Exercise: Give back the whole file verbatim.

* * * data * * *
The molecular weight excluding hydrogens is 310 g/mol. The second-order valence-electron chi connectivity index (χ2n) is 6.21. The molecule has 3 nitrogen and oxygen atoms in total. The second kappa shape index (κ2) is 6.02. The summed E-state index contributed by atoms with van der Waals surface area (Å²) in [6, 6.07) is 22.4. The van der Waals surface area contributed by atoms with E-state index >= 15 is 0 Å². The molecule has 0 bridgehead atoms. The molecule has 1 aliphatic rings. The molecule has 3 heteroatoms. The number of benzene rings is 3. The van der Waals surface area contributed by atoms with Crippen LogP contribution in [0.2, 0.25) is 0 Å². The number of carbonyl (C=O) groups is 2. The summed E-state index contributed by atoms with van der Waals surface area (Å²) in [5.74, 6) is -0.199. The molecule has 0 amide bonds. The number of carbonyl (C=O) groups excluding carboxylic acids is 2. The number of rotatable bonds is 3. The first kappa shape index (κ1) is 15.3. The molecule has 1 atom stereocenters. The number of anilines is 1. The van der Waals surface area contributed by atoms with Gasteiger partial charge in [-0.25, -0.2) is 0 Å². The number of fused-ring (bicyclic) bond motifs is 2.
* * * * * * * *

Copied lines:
The molecular weight excluding hydrogens is 310 g/mol. The second-order valence-electron chi connectivity index (χ2n) is 6.21. The molecule has 3 nitrogen and oxygen atoms in total. The second kappa shape index (κ2) is 6.02. The summed E-state index contributed by atoms with van der Waals surface area (Å²) in [6, 6.07) is 22.4. The van der Waals surface area contributed by atoms with E-state index >= 15 is 0 Å². The molecule has 0 bridgehead atoms. The molecule has 1 aliphatic rings. The molecule has 3 heteroatoms. The number of benzene rings is 3. The van der Waals surface area contributed by atoms with Crippen LogP contribution in [0.2, 0.25) is 0 Å². The number of carbonyl (C=O) groups is 2. The summed E-state index contributed by atoms with van der Waals surface area (Å²) in [5.74, 6) is -0.199. The molecule has 0 amide bonds. The number of carbonyl (C=O) groups excluding carboxylic acids is 2. The number of rotatable bonds is 3. The first kappa shape index (κ1) is 15.3. The molecule has 1 atom stereocenters. The number of anilines is 1. The van der Waals surface area contributed by atoms with Gasteiger partial charge in [-0.25, -0.2) is 0 Å². The number of fused-ring (bicyclic) bond motifs is 2.